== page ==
For The Love by Jen Hatmaker: I don’t want to be too nit picky about this book because I adore Jen Hatmaker. Let’s just say it wasn’t my favorite of the three books that I’ve read (plus her blog). It was good, I think I just had REALLY high expectations.

What I’m Reading {February 2015}

Thanks to free audio books on OverDrive, I did pretty good on my reading this month! I’m still making my way through Keep Your Love On: Connection, Communication, and Boundaries and You and Me Forever: Marriage in Light of Eternity.

I always like to know what you’re reading so chime in in the comments! Here’s what I’ve finished so far this year:

Jesus Prom by Jon Weece

I haven’t read Love Does yet (It’s on my shelf.), but I’d imagine this is similar. I guess that’s a no brainer since Bob Goff wrote the introduction… Jon is a pastor of a large church in Kentucky and a darn good story teller. He uses that skill to champion the importance of love in the life and ministry of believers in Christ. Bonus: the book has a grammar theme (makes more sense when you read it, but think verbs, nouns, adverbs in relation to love). I cried and underlined my way through the stories and will probably read it again. It’s the kind of book that you almost wish you hadn’t read because it necessitates change and action.

Give Them Grace by Elyse M. Fitzpatrick and Jessica Thompson

I won this in a giveaway and was pleasantly surprised when it came in audio format. Though I whole heartedly believe the message delivered in this book, I can’t picture myself actually saying any of the suggested responses for teachable moments. I know they’re examples and not meant to be repeated verbatim, but it’s the practical part of showing your kids grace that is difficult and that’s where I disconnected from the book. It did challenge me to consider if I was practicing grace in my own personal life.

The Art of Whimsical Lettering by Joanne Sharpe

I mentioned a couple weeks ago that I’ve gotten hooked on Bible journaling. It’s reawakened my love of lettering. This was a fun and inspirational book that majors on making your own handwriting into something special. I loved the exercises Joanne lays out to get you practicing.

Zenspirations: Letters & Patterning by Joanne Fink

Not much instruction in this little book, but I especially enjoyed the monogram inspiration. The ideas in this book are based on the Zentangle Method of drawing. Joanne translates that into lettering in a fun and easy to follow guide.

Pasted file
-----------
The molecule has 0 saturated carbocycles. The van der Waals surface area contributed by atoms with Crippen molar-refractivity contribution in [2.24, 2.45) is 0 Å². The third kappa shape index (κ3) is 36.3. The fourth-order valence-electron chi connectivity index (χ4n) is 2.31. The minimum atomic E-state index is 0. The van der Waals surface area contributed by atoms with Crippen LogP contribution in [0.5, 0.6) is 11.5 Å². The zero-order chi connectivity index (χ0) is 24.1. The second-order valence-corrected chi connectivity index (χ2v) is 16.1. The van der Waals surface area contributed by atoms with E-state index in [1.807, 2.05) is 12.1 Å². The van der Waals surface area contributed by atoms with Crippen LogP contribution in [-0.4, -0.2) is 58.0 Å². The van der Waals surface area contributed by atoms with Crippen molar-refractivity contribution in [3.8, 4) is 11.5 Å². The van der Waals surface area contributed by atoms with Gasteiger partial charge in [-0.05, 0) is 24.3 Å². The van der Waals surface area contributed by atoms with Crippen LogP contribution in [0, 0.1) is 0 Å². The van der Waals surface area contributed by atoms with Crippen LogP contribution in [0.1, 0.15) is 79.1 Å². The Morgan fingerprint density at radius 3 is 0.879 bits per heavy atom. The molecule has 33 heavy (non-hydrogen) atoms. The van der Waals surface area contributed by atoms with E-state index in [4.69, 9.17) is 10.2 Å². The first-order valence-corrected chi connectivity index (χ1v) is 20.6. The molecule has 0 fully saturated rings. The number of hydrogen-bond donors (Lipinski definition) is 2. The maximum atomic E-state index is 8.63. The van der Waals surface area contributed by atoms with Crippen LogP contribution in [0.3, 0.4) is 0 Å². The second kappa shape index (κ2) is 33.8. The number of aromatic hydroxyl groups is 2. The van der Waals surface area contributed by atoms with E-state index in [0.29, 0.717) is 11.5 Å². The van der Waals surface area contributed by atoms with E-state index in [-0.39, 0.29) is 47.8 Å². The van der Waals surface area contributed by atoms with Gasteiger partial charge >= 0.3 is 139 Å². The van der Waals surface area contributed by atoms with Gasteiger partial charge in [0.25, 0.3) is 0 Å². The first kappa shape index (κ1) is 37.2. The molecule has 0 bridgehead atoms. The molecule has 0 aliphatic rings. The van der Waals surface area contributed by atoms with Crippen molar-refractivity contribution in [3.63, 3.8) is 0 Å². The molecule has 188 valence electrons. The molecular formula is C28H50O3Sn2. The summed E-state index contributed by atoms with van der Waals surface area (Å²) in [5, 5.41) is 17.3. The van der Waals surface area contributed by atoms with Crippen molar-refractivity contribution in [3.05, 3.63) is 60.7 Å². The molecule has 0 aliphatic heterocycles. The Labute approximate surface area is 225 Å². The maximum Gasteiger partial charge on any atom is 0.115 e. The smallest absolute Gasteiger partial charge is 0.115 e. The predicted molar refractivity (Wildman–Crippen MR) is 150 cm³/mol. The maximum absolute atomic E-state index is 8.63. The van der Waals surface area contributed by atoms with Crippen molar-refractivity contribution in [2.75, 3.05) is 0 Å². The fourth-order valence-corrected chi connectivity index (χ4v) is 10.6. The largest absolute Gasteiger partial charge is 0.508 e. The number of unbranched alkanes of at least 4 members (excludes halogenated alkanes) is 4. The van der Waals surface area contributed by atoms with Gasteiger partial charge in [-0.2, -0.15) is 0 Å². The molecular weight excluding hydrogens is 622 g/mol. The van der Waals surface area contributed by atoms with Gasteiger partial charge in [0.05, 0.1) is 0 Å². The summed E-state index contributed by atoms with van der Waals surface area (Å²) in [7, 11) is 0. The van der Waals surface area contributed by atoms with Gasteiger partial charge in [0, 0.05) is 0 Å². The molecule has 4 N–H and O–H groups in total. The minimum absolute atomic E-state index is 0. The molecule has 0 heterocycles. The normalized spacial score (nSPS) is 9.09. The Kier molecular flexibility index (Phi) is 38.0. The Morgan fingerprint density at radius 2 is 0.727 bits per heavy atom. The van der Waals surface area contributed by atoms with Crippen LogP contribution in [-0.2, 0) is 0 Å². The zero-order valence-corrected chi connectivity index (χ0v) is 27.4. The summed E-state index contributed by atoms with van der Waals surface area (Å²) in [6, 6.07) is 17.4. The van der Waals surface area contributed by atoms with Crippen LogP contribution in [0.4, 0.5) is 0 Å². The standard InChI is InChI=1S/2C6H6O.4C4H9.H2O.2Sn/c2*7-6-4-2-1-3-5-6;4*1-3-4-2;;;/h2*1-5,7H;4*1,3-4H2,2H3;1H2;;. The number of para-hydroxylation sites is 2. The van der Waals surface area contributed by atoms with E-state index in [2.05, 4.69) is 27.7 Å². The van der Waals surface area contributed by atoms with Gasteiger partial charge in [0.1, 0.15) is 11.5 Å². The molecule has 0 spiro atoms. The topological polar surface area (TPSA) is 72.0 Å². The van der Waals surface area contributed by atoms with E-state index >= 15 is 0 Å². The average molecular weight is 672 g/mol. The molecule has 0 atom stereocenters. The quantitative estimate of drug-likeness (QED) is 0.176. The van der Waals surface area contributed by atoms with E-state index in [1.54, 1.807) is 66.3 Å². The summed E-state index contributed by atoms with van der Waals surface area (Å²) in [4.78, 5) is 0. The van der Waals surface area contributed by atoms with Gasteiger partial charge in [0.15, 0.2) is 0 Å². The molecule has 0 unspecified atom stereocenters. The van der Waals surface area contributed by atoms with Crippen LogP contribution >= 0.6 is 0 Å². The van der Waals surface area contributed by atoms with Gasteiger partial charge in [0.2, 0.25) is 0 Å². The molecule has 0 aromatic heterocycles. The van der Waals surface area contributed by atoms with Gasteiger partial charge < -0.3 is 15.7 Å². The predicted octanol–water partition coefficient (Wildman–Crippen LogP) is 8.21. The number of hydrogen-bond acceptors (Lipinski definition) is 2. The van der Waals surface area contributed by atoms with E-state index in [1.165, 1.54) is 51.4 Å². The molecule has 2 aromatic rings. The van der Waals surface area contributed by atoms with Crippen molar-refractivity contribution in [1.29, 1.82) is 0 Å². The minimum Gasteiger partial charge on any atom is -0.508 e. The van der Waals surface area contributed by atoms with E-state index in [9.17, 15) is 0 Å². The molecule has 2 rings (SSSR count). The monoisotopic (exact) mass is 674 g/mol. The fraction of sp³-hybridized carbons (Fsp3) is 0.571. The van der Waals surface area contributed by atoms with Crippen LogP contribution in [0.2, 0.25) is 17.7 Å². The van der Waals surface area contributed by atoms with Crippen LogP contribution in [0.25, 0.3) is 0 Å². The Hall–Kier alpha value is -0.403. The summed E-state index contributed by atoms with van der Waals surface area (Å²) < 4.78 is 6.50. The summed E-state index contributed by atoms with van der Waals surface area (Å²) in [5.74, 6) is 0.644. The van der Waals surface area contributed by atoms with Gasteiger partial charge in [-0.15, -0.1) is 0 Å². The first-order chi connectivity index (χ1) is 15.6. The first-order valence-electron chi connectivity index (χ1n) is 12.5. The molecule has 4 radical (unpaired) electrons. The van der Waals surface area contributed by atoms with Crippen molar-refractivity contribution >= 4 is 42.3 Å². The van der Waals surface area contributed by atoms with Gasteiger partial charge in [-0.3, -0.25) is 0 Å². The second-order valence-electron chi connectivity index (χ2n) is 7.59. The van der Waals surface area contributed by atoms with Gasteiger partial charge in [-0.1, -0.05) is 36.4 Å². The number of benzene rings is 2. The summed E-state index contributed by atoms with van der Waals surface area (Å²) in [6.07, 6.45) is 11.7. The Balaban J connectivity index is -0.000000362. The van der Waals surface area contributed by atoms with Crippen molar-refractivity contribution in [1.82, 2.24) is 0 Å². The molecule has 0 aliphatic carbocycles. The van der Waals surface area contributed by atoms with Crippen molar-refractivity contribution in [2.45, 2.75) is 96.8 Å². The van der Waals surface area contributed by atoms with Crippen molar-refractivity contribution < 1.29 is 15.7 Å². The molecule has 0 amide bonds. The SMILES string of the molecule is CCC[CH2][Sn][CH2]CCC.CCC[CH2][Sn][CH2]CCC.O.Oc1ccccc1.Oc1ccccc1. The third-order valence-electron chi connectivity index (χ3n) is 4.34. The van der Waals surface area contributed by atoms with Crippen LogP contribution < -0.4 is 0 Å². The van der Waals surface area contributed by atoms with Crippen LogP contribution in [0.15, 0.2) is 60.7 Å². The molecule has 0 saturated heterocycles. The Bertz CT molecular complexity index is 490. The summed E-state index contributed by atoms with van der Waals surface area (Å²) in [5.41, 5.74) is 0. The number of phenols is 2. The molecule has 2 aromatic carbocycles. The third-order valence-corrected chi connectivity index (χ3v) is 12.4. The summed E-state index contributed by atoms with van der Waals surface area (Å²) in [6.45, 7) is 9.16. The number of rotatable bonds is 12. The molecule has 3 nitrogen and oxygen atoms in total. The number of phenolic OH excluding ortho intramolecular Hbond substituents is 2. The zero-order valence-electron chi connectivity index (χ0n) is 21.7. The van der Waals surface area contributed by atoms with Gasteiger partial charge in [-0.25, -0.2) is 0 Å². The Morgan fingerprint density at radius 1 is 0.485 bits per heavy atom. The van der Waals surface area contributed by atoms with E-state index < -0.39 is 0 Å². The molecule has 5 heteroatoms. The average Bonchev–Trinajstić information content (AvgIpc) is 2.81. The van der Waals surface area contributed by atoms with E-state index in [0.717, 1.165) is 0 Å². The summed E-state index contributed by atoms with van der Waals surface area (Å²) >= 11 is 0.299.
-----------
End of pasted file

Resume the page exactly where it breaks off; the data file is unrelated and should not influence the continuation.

Maisie Dobbs by Jacqueline Winspear

Sarah Kerner had recommended Maisie Dobbs and while scrolling the OverDrive audio books I ran into the first in this mystery series. It’s part Sherlock Holmes, part All Quiet on The Western Front, part Downton Abbey. Maisie is maid turned nurse turned personal investigator. There was suspense and intrigue but nothing that kept me up at night. I listened obsessively and then downloaded the next two books in the series.

The Secret Life of Book Club by Heather Woodhaven

Heather contacted me to see if I’d like to review her new book and I’m so glad she did. I don’t think I’ve ever read anything in the Chick Lit genre, unless you count novels by Meg Cabot read in early high school, and those would be more Chickie Lit… Well, this was Chick Lit and it was a quick, enjoyable read. Four gals in a book club embark on a alphabetical challenge to try new things. The challenge effects each woman (and her family) differently.  The characters are likable, the plot convincing. Bonus: the Kindle version is only $3.99.

Birds of a Feather by Jacqueline Winspear

A suicide, two murders, and a missing person. Is there a link between them? Maisie Dobbs is the woman to find out. The second in the Maisie Dobbs mystery series is more Psych then Sherlock, but her methods didn’t bother me. The series doesn’t need to be read in order, but I would read the first one to get her back story before skipping around. Bonus to this one, her love life develops.

Pardonable Lies by Jacqueline Winspear

I was sad to realize the third installment of the Maisie Dobbs series was the last available on audio via OverDrive… They all had different readers which took a little getting used to. Pardonable Lies was another enjoyable mystery focusing on the aftermath of WWI. Maisie is investigating the death of a fighter pilot who went down across enemy lines in France. There are 11 books in the series so far. I’m interested to see if/how Winspear handles WWII.